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Queenes Chappell in Concert: The Nightingale’s Own Brother
8th October 2022 @ 7:30 pm - 9:30 pm
An evening of anthems, poetry, and songs from the Golden Age of Elizabethan and Jacobean music.
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The Elizabethan and Jacobean periods in England, roughly encompassing the years 1559 – 1625, are often described in the modern day as the Golden Age of English church music. This gilded epithet is an effective description; great volumes of beautiful, moving and influential music was being written by some of the greatest English-language composers in Western music history, as they responded enthusiastically and inventively to the rapidly shifting political, religious and social environments they lived through. The foundation of the Church of England and the consolidation of its authority over the course of the 16th century demanded a new music from English composers, despite many of them retaining their Catholicism on a personal level.
Even outside the new church, music and literary arts were flourishing. Collections of secular songs and madrigals were being published and found great popularity, poets and writers found themselves swept into a new movement spearheaded by Philip Sidney and Edmund Spenser, and the upsurge in printing quality combined with a greater public interest in English arts laid the groundwork for an artistic boom.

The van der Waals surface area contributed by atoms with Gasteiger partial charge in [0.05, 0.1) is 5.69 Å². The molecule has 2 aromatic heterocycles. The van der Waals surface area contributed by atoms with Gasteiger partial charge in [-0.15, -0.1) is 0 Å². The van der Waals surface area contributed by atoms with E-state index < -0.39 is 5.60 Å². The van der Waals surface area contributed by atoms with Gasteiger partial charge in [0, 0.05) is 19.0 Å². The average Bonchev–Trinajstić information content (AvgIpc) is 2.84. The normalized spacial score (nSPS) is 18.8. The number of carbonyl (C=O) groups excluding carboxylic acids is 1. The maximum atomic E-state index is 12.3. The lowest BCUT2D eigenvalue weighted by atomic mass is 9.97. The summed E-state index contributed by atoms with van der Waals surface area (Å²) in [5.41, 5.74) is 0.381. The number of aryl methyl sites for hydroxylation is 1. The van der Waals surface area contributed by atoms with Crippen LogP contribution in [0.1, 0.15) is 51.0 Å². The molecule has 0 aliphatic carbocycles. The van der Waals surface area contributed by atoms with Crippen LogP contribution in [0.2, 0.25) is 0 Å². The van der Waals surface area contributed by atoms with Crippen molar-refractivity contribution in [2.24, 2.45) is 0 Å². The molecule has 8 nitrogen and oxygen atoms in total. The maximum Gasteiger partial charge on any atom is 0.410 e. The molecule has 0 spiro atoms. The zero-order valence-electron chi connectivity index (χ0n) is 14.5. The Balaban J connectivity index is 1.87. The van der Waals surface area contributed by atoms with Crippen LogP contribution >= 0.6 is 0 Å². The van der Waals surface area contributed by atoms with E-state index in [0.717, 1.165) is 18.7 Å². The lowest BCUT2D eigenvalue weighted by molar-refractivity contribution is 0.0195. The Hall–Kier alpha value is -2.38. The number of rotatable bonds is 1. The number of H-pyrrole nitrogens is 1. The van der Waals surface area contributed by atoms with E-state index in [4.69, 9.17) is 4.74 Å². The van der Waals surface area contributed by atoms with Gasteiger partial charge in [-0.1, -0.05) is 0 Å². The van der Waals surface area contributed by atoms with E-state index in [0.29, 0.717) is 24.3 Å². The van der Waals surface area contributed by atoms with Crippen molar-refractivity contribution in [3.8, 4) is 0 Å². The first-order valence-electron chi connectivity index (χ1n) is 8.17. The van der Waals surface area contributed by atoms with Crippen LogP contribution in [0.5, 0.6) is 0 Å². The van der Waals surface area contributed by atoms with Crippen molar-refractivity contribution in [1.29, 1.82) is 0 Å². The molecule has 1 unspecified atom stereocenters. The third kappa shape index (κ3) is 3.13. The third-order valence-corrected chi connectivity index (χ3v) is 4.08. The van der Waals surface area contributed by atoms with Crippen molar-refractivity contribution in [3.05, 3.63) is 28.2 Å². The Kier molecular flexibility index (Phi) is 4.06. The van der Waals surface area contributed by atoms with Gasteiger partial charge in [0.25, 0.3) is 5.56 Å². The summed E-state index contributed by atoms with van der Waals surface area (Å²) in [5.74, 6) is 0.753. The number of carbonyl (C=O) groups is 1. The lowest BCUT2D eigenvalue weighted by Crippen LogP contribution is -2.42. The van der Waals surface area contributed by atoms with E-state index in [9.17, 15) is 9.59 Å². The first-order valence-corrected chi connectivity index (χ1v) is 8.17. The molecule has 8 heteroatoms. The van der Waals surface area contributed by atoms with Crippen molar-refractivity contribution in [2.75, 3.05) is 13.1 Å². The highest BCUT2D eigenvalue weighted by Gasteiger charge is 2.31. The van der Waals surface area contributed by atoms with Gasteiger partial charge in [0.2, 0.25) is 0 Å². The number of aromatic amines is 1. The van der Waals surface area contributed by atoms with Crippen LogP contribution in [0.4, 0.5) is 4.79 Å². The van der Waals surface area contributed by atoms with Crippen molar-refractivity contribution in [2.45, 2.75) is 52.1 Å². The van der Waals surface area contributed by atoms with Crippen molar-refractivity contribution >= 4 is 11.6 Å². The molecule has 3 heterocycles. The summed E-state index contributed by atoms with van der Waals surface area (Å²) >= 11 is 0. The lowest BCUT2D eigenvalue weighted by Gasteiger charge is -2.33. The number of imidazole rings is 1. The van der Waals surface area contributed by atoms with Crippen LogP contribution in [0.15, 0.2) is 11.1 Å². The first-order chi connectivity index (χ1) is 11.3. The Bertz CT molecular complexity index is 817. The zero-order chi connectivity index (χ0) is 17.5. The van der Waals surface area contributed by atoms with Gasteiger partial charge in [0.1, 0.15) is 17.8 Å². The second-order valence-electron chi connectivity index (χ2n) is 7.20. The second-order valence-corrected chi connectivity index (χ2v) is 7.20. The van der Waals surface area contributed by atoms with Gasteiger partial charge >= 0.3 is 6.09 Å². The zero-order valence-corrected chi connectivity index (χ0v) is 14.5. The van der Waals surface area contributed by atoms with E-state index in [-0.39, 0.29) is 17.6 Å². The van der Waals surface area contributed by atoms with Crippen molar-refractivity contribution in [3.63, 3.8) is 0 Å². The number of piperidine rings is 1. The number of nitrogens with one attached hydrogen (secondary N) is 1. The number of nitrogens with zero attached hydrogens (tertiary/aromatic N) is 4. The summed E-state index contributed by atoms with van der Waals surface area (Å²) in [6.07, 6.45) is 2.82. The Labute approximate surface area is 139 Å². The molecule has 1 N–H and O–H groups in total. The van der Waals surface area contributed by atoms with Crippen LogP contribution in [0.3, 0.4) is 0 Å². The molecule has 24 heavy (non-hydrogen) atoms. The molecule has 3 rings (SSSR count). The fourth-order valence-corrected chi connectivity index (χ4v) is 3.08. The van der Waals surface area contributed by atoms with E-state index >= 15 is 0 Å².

The Queenes Chappell presents a selection of the best music and poetry from this fruitful period of English artistic history. Verse anthems from Orlando Gibbons, John Bull and Thomas Morley, interspersed with organ music from the seminal Elizabethan keyboard collection, The Fitzwilliam Virginal Book, bookend the programme. The core of the evening is a selection of songs from William Byrd’s Psalmes, sonets & songs of sadnes and pietie from 1588, complete with readings of poems by Thomas Campion, Philip Sidney and Edmund Spenser.
This is the Record of John – Orlando Gibbons
Miserere á 4 [FVB 176] – William Byrd
See, see the word is incarnate – Orlando Gibbons
1588: Psalmes, sonets & songs of sadnes and pietie
Although the heathen poets – William Byrd
Rose cheek’t Laura – Thomas Campion
Who likes to love – William Byrd
Leave me, O love – Sir Philip Sidney
O that most rare breast – William Byrd
O you that hear this voice – William Byrd
Most happy letters – Edmund Spenser
Why do I use my paper, ink and pen – William Byrd
Out of the Deep – Thomas Morley
Behold, thou hast made my days – Orlando Gibbons
Praeludium [FVB 43] – John Bull
Deliver me, O God – John Bull
Almighty God, which by the leading of a star – John Bull